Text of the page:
Memo from MFJ
Get Kids Cooking
I've never understood why people buy frozen meals, canned soups, or countless other packaged foods. They seldom taste good, and they're typically loaded with sodium and saturated fat. Restaurant foods aren't any healthier. At some places, you can get your whole day’s worth of calories before dessert. Great.
So why do we put up with that?
It's more convenient, for one thing, especially in families with a single parent or where both parents work. But the truth is that many of us have no choice. You see, over the past 50 years, we've largely stowed our cooking gear and surrendered our taste buds. I hate to say it, but many Americans simply don't know how to cook.
We don't have to. We can afford to let Betty Crocker and Marie Callender and Ronald McDonald prepare our food for us.
And the result is…blah!
The way to escape today's Corporate Cuisine is to know how to make your own food. The good news: you're never too old—or too young—to learn.
I started late myself. When I lived in a college dorm, I had a little cupboard that never contained much more than cans of soup and boxes of macaroni and cheese. In graduate school, I don't think I cooked anything fancier than hamburgers and frozen potatoes.
But soon after that, I was fortunate enough to stay at a group house in Ann Arbor for a week where I was drafted into the cooking brigade. That’s when I first learned to chop an onion, shred a cabbage, and make brown rice...and to savor delicious vegetable stews.
I never did mature into what you could call a great chef or a foodie. But I got my cooking basics down, and I can throw together some favorite recipes with confidence and ease.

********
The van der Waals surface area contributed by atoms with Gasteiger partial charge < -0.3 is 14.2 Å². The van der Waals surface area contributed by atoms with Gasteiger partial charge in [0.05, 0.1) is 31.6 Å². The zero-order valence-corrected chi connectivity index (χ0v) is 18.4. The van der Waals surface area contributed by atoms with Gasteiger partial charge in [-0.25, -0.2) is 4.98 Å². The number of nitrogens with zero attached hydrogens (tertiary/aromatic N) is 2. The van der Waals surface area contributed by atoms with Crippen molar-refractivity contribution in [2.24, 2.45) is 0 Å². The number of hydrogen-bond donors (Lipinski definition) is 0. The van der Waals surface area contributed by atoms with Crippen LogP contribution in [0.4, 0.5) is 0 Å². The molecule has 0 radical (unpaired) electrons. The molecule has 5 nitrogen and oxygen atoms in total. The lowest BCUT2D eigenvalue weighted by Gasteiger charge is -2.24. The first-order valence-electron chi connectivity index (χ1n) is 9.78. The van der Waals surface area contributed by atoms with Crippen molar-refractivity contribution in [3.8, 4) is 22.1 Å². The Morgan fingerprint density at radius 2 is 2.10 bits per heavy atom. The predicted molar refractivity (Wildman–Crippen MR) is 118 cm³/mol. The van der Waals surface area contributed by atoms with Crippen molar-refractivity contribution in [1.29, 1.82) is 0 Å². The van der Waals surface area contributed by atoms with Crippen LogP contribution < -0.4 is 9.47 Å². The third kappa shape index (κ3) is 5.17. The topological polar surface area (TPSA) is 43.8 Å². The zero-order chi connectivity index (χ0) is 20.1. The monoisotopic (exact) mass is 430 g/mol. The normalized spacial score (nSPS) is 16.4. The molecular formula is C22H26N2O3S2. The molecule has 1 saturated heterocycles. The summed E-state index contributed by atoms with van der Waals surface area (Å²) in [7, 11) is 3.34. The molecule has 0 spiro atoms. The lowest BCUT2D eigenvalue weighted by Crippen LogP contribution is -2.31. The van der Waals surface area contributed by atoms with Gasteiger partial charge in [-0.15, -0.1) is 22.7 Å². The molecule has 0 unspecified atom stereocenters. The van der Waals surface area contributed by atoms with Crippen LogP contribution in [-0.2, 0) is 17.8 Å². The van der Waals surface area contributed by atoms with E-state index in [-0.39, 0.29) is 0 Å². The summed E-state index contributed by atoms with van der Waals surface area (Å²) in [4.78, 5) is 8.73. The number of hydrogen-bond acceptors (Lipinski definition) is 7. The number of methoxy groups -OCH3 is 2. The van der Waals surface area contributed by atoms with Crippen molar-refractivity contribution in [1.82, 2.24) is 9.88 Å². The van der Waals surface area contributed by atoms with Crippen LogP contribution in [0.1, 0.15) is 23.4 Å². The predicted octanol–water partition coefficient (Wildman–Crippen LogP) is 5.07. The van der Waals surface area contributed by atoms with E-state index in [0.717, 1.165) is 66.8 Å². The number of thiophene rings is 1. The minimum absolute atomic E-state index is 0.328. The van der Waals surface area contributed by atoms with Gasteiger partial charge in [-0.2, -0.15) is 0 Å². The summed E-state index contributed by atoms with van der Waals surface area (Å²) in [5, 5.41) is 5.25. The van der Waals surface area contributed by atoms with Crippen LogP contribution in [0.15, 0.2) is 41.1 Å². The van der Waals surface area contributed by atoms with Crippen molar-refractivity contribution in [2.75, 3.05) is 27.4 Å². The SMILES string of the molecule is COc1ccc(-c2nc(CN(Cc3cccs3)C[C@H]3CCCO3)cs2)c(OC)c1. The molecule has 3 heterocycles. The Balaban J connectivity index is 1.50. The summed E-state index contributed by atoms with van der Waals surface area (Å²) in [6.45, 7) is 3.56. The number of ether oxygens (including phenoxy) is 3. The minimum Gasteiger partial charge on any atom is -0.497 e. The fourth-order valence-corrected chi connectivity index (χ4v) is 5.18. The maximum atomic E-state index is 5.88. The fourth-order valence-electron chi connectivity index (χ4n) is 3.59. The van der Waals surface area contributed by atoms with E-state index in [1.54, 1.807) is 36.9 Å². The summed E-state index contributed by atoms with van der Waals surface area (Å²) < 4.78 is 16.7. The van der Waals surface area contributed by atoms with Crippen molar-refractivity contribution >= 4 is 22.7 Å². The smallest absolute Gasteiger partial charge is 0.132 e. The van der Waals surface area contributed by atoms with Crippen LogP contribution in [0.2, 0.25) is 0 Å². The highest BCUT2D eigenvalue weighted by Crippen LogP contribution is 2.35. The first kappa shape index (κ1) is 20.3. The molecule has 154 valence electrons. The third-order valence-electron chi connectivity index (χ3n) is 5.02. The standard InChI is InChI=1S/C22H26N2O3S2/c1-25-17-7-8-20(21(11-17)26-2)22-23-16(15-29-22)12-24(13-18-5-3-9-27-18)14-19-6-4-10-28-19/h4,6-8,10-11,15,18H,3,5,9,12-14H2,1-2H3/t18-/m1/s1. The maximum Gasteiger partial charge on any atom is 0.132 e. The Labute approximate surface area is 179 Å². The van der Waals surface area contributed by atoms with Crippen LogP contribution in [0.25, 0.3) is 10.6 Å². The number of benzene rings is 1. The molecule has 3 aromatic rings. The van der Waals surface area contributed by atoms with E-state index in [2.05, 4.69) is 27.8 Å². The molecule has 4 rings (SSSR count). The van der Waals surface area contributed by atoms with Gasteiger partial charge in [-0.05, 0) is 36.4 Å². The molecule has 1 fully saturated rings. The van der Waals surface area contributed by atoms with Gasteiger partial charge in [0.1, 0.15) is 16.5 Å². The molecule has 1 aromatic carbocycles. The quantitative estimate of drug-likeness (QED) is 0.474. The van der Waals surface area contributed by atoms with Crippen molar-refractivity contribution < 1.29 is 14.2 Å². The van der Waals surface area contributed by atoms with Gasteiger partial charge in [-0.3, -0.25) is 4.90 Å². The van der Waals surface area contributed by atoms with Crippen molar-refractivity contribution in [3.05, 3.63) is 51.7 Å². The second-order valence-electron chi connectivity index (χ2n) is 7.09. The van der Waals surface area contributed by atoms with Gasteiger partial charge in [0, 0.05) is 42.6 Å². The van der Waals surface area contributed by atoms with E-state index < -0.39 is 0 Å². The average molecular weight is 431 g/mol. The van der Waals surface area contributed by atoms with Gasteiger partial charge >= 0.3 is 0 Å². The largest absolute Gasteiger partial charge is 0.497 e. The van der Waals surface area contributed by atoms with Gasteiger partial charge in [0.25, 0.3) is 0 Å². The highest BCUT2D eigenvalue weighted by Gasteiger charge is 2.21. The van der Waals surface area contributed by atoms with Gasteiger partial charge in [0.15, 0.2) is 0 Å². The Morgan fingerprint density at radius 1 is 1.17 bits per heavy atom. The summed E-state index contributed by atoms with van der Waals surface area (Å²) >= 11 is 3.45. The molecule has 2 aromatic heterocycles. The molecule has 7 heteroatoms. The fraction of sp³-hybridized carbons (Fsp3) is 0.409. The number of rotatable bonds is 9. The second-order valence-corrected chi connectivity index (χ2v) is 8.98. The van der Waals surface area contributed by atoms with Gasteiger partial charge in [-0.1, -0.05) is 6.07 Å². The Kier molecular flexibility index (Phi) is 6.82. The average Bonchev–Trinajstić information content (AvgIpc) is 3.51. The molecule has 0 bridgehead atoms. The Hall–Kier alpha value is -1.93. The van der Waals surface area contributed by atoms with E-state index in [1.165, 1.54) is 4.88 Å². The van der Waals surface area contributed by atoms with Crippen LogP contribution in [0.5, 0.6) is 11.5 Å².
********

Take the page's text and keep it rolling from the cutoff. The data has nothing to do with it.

Things are worse now. When I was growing up, most mothers (it was rarely the dads) really knew how to cook. But few transferred those skills to their children. Those kids are today's parents, and many, much as they'd like to, simply don't know how to teach their children to prepare great-tasting, great-for-you foods.
But if our kids don't learn that now, they'll be sunk later, as will be their kids.
How to reach every child? In school. Scouts and other youth groups could help, but school is the only way to get to all kids.
Cooking classes should be practical. Forget haute cuisine.
Children would learn a few breakfast options—maybe oatmeal with toppings and scrambled eggs or omelets (sans some yolks) with vegetables. For lunches and dinners, youngsters could be taught how to prepare hearty bean or vegetable soups, veggie stir-fries, simple salmon or tofu recipes, easy salads, baked sweet potatoes, and other healthy basics.
The trick is for kids (and for kids at heart) to learn to cook a modest number of healthy recipes that they love to eat. That puts them—not Betty and Marie and Ronald—in control.
Cook your own food? How radical!
Michael F. Jacobson, Ph.D.
Center for Science in the Public Interest
Fit for the Future
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Look for Michael Jacobson's column on the Huffington Post.
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The Center for Science in the Public Interest (CSPI) is the nonprofit health-advocacy group that publishes Nutrition Action Healthletter. CSPI mounts educational programs and presses for changes in government and corporate policies.